Full Text AI-95-005


NIH GUIDE, Volume 24, Number 1, January 13, 1995

RFA:  AI-95-005

P.T. 34

  Biomedical Research, Multidiscipl 

National Institute of Allergy and Infectious Diseases
National Institute of Diabetes and Digestive and Kidney Diseases
Juvenile Diabetes Foundation International

Letter of Intent Receipt Date:  March 15, 1995
Application Receipt Date:  June 15, 1995


The National Institute of Allergy and Infectious Diseases (NIAID) and
the National Institute of Diabetes and Digestive and Kidney Disease
(NIDDK) of the National Institutes of Health (NIH) and the Juvenile
Diabetes Foundation International (JDFI) invite applications for
program project grants to support interdisciplinary programs in
autoimmune disease.  This Request for Applications (RFA) will support
programs combining investigations of basic, molecular, immunologic,
and genetic mechanisms in the pathogenesis of autoimmunity and the
development of innovative therapies for human autoimmune disease.
These programs may incorporate investigation into any autoimmune
disease, including, but not limited to, Insulin Dependent Diabetes
Mellitus (IDDM), or any field of science with relevance to the
mechanisms and treatment of autoimmunity.  Programs utilizing
investigators from different scientific disciplines are particularly
desirable, so as to utilize expertise in several areas

Applications should be submitted to and will be reviewed by the NIH
according to the usual NIH peer review procedures.  Funds for each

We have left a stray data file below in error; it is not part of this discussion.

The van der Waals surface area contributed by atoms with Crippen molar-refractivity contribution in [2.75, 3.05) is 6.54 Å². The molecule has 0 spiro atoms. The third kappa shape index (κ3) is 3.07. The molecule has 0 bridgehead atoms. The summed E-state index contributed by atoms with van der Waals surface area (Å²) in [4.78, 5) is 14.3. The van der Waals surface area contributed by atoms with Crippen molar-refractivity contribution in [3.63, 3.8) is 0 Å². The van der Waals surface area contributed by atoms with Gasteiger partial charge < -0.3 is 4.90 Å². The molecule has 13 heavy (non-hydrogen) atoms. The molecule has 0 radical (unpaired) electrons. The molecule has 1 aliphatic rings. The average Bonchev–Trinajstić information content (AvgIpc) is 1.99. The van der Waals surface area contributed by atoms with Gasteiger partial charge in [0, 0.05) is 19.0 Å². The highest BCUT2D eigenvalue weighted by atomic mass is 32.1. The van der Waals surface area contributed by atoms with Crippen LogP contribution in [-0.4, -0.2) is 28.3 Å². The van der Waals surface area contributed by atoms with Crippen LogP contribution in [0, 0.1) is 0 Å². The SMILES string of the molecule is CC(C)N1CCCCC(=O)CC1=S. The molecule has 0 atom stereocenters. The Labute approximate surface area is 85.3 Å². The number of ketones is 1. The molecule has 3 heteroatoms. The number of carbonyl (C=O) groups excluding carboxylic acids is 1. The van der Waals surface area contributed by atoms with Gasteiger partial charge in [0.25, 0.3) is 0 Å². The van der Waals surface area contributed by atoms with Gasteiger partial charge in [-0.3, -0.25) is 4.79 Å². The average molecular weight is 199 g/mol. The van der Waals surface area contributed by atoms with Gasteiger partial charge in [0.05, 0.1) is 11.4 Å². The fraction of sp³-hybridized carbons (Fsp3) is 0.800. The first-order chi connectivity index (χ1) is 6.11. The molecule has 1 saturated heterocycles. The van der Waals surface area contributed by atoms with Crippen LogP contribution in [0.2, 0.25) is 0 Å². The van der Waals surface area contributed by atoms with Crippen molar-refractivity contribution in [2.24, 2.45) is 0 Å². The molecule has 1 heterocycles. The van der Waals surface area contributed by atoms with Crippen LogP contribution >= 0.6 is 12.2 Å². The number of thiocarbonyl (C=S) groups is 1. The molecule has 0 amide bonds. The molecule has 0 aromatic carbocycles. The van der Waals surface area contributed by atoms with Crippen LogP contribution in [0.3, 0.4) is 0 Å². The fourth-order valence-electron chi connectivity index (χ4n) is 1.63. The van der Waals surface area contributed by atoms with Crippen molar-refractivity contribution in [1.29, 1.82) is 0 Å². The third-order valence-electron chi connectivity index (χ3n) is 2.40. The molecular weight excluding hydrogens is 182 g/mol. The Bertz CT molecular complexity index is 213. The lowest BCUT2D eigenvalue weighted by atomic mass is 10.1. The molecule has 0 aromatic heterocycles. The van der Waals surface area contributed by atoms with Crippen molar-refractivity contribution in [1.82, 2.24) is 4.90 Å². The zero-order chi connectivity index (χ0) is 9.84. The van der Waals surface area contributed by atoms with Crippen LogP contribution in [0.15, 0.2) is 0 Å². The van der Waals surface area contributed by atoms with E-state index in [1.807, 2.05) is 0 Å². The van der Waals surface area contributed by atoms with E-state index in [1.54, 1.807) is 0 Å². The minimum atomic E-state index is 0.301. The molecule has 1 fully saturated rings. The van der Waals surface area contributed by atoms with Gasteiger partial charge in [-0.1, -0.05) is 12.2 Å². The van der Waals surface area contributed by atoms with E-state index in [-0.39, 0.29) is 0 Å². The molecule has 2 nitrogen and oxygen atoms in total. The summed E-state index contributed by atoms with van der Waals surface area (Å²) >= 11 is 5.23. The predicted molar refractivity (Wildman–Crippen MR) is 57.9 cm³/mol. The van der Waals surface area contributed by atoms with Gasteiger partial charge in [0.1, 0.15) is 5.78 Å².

Program Project to be awarded under this RFA will be provided by the
NIAID and the JDFI.  One or more program projects will be cofunded by


The Public Health Service (PHS) is committed to achieving the health
promotion and disease prevention objectives of "Healthy People 2000,"
a PHS-led national activity for setting priority areas.  This RFA,
Interdisciplinary Programs in Autoimmune Disease, is related to the
priority area of diabetes and chronic disabling diseases.  Potential
applicants may obtain a copy of "Healthy People 2000" (Full Report:
Stock No. 017-001-00474-0) or "Healthy People 2000" (Summary Report:
Stock No. 017-001-00473-1) through the Superintendent of Documents,
Government Printing Office, Washington, DC 20402-9325 (telephone


Research grant applications may be submitted by domestic for-profit
and non-profit organizations, public and private institutions, such
as universities, colleges, hospitals, laboratories, units of State
and local governments, and eligible agencies of the Federal
government.  Foreign organizations are not eligible to apply.
Racial/ethnic minority individuals, women, and persons with
disabilities are encouraged to apply as Principal Investigators.


The mechanism of support will be the program project (P01) grant.
This mechanism supports broadly based multi-disciplinary research
programs that have a well-defined central research focus, theme, or
objective.  An important feature of the program project is that the